1. You can be admitted to the Program by a parent/legal guardian, or
2. The Program just snatches up at-risk teens.
Concerning 1., so the parents sign a waiver, or give permission for any treatment to be made, including invasive and dangerous procedures like a lobotomy?
Concerning 2., how is permission, of any kind, granted? They are minors. Do they belong to the State? Do they seek parent’s permission? Can a parent refuse? (Both the lobotomy and/or the Program altogether.) Perhaps this was answered in the first novel, to my recollection it wasn’t. I am open to debate.
Perhaps in the world of the narrative, the Program does not need permission?
How the hell did he get the job as a handler? Why was he offered the Treatment by Dr. Evelyn Valentine? Was he a playful little kitten before he turned evil?
Bloody coward! Instead of giving Sloane the option of taking the pill (and leaving fate in her hands), along with all his cryptic messages about whether or not she’d forgive him, why not instead just tell her the truth about who he is? I would have kicked him in the boingloings!
If you’ve experienced betrayal, you’ve experienced the worst feeling in the world — unforgivable — and I completely understand Sloane not wanting to speak to him again.
Part of me is disappointed the ending was not a sad one. With a story/plot such as this, I couldn’t believe the ending would be anything but sad. I was waiting for a One Flew Over the Cuckoo’s Nest-type ending.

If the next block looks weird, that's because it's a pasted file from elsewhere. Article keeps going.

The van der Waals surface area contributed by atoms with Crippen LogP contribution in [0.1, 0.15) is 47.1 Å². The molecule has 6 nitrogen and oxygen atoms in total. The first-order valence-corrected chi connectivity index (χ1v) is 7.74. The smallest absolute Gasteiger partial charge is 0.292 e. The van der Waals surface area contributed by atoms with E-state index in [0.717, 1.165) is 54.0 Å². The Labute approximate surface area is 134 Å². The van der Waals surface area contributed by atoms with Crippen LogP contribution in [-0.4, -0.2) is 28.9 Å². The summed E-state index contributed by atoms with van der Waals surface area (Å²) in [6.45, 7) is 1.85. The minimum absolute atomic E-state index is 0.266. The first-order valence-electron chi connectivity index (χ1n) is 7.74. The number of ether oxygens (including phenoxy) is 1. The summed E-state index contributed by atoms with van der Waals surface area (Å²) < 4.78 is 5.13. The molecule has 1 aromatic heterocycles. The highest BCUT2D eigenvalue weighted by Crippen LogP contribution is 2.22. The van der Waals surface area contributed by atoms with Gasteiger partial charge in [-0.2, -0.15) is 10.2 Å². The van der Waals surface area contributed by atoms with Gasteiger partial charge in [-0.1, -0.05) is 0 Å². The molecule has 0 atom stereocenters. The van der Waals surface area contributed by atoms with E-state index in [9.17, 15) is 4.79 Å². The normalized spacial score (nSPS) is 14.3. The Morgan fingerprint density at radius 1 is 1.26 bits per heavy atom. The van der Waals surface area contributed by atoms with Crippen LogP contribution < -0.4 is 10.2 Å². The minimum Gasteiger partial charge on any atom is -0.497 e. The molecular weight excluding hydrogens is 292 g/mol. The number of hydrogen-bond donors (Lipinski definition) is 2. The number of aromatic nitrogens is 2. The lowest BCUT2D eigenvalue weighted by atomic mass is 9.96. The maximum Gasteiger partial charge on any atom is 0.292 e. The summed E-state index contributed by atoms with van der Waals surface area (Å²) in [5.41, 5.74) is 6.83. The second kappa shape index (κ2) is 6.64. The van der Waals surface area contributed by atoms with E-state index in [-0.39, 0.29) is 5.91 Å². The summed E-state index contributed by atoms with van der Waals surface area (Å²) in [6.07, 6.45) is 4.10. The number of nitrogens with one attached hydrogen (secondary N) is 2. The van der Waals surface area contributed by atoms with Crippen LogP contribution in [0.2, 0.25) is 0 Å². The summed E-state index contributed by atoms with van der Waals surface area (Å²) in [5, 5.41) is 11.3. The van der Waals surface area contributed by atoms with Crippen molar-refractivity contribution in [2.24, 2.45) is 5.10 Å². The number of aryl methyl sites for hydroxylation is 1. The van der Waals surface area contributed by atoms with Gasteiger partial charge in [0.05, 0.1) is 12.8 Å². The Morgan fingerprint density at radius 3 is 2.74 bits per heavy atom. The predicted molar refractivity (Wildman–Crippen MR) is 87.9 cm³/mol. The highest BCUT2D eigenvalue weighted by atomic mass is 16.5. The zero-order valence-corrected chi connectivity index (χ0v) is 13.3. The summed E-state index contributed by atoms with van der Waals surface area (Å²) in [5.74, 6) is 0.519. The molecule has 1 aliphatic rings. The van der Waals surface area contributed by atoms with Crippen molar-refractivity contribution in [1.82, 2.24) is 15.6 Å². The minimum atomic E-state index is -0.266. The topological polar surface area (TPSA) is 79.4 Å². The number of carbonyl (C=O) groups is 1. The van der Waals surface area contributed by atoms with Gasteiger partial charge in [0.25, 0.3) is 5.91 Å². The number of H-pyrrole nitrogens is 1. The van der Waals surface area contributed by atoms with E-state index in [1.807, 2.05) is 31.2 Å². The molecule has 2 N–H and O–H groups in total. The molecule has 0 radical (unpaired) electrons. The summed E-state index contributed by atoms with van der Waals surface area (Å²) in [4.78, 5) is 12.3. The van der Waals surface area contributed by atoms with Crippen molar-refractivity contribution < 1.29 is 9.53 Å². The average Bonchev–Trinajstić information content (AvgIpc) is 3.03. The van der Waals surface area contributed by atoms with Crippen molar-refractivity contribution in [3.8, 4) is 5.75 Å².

I won’t lie though, I wanted those crazy kids to make it out of there, but the realist, the pessimist, in me didn’t believe it to be possible. The orchestration of the escape (right before Sloane’s lobotomy) seemed too smooth.
Enough about the story.
I was certainly not disappointed by Young’s style. As I mentioned in my review for The Program, I thought her writing was beautiful but unembellished, and complemented by gorgeous imagery. Even when it was macabre it was gorgeous, for instance how Realm talks of his suicide attempt.
One of the most beautiful, yet sad lines in the novel is when Sloane ponders whether she is “just a replacement of the girl [she] used to be” (75). It also sounded like a nod to Young’s other series concerning the Program, The Remedy. But, it’s when Dr. Arthur Pritchard comments on the reality of human nature, that I get a chill down my spine: “Human beings are cruel creatures. And what we don’t understand, we tamper with until we destroy it” (133).
A revelation just hit me: the Program seeks to rid sympathy and empathy. Sloane and James (all characters for that matter) try so hard not to let depression conquer them, they forbid themselves from crying, from feeling what is most natural — sympathy; a capacity to understand. When one hears sad news, the other stops themselves from feeling lest they should be considered ‘at-risk’.
It is heartbreaking to imagine that ‘normalcy’ means being deprived of sympathy or empathy.
I rate this book a Fox in Socks.
10. Wuthering Heights – Emily Brontë
9. Wormwood: A Drama of Paris – Marie Corelli
8. Tess of the d’Urbervilles – Thomas Hardy
7. Rebecca – Daphne du Maurier
6. Harry Potter and the Prisoner of Azkaban – J.K. Rowling
5. Fox in Socks – Dr. Seuss
4. The Da Vinci Code – Dan Brown
3. The Catcher in the Rye – J. D. Salinger
2. Dune – Frank Herbert
1. Fallen – Lauren Kate
0. 50 Shades of Grey – E. L. James
Read more about the scale here